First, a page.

While federal lawmakers wondered how much a proposed spending freeze would really help the projected $1.35-trillion federal deficit, in Michigan, local agencies and officials began worrying about the potential loss of dollars.
“In today’s economy, there are no easy choices,” said Bill Shreck, spokesman for the Michigan Department of Transportation, which receives nearly $1 billion from the federal government for projects. “We could have a few hundred projects knocked off our five-year plan.”
The proposed freeze on federal spending, which President Barack Obama will talk about in his State of the Union address tonight, is a good first step, but it’s not enough, some Michigan members of Congress said Tuesday.
“I would hope he would go a little farther,” said U.S. Rep. Thaddeus McCotter, R-Livonia.
Things like a line-item veto, prohibiting the Senate from raising the debt ceiling and an end to “bringing multibillion spending proposals (like health care reform) to Congress” also would help, he said.
U.S. Rep. Mark Schauer, D-Battle Creek, said he would hope that the White House would expand the departments subject to the freeze and adopt a pay-go strategy, requiring the government to have revenues available before it spent on programs.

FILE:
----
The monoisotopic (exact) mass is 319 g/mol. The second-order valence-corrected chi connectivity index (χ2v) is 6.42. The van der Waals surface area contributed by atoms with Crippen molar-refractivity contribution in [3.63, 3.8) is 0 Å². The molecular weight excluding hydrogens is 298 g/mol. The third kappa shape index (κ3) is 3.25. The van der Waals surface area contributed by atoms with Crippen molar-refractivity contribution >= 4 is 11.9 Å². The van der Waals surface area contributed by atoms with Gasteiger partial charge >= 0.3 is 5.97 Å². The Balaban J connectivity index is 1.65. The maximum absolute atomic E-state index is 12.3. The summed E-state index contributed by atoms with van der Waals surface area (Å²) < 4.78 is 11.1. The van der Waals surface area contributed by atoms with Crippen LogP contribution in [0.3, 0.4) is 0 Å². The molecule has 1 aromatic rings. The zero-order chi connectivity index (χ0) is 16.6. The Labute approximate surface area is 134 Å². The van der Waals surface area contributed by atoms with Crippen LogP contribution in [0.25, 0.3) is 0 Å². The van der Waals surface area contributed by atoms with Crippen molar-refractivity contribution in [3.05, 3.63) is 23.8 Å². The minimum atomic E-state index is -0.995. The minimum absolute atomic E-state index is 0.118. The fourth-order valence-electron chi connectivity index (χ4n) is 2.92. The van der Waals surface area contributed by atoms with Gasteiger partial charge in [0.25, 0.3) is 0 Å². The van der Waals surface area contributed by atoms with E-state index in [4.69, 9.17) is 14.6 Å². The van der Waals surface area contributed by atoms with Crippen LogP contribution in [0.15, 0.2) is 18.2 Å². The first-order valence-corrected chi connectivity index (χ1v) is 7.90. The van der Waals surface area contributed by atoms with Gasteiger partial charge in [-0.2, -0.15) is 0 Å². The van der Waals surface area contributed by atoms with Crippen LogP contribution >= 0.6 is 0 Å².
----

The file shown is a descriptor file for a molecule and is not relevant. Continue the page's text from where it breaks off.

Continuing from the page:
Holding their breath
Meanwhile, local charity and government leaders were holding their breath, waiting to hear what Obama will say tonight about how a proposed federal freeze on spending might affect them.
For HAVEN, a Pontiac-based shelter and counseling center for victims of domestic abuse, a freeze or cut in funding would contribute to a triple whammy to its budget.
Beth Morrison, president of HAVEN, said federal funds account for about one-third of her $3-million budget, which already is suffering from declines in charitable and corporate donations.
HAVEN has instituted a number of cost-cutting measures, including layoffs, furloughs, benefit reductions and occasionally reducing the shelter’s capacity of 45 residents because of budget constraints.